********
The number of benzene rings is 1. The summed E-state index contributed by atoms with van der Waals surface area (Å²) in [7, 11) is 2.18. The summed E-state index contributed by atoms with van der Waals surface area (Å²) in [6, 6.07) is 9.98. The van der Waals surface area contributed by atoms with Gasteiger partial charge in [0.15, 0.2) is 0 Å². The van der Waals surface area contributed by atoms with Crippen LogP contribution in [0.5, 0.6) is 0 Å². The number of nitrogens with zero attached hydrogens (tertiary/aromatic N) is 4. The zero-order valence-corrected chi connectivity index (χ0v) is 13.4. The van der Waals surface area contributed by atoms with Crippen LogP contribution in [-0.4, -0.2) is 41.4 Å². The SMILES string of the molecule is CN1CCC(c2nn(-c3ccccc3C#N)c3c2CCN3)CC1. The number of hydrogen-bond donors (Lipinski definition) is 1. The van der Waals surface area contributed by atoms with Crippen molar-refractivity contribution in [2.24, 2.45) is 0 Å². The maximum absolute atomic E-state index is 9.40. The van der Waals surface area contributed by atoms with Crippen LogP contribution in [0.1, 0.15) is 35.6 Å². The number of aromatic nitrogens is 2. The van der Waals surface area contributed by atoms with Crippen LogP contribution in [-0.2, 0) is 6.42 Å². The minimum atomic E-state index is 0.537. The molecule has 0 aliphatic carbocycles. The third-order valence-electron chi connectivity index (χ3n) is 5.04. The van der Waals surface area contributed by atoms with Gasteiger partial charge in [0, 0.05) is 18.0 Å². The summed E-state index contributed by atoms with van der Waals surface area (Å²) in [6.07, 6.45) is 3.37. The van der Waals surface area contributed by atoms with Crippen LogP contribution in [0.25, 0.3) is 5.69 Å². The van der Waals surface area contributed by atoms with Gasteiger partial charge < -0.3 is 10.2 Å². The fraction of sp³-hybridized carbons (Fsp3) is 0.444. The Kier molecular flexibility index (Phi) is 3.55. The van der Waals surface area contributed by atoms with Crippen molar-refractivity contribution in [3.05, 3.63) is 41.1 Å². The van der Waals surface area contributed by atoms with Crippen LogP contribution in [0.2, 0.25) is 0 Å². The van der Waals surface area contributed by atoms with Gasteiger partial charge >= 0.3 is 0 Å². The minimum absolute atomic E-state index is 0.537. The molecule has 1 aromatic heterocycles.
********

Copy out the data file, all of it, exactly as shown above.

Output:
The number of benzene rings is 1. The summed E-state index contributed by atoms with van der Waals surface area (Å²) in [7, 11) is 2.18. The summed E-state index contributed by atoms with van der Waals surface area (Å²) in [6, 6.07) is 9.98. The van der Waals surface area contributed by atoms with Gasteiger partial charge in [0.15, 0.2) is 0 Å². The van der Waals surface area contributed by atoms with Crippen LogP contribution in [0.5, 0.6) is 0 Å². The number of nitrogens with zero attached hydrogens (tertiary/aromatic N) is 4. The zero-order valence-corrected chi connectivity index (χ0v) is 13.4. The van der Waals surface area contributed by atoms with Crippen LogP contribution in [-0.4, -0.2) is 41.4 Å². The SMILES string of the molecule is CN1CCC(c2nn(-c3ccccc3C#N)c3c2CCN3)CC1. The number of hydrogen-bond donors (Lipinski definition) is 1. The van der Waals surface area contributed by atoms with Crippen molar-refractivity contribution in [2.24, 2.45) is 0 Å². The maximum absolute atomic E-state index is 9.40. The van der Waals surface area contributed by atoms with Crippen LogP contribution in [0.1, 0.15) is 35.6 Å². The number of aromatic nitrogens is 2. The van der Waals surface area contributed by atoms with Crippen LogP contribution in [-0.2, 0) is 6.42 Å². The minimum atomic E-state index is 0.537. The molecule has 0 aliphatic carbocycles. The third-order valence-electron chi connectivity index (χ3n) is 5.04. The van der Waals surface area contributed by atoms with Gasteiger partial charge in [0, 0.05) is 18.0 Å². The summed E-state index contributed by atoms with van der Waals surface area (Å²) in [6.07, 6.45) is 3.37. The van der Waals surface area contributed by atoms with Crippen LogP contribution in [0.25, 0.3) is 5.69 Å². The van der Waals surface area contributed by atoms with Gasteiger partial charge < -0.3 is 10.2 Å². The fraction of sp³-hybridized carbons (Fsp3) is 0.444. The Kier molecular flexibility index (Phi) is 3.55. The van der Waals surface area contributed by atoms with Crippen molar-refractivity contribution in [3.05, 3.63) is 41.1 Å². The van der Waals surface area contributed by atoms with Crippen LogP contribution in [0.2, 0.25) is 0 Å². The van der Waals surface area contributed by atoms with Gasteiger partial charge >= 0.3 is 0 Å². The minimum absolute atomic E-state index is 0.537. The molecule has 1 aromatic heterocycles.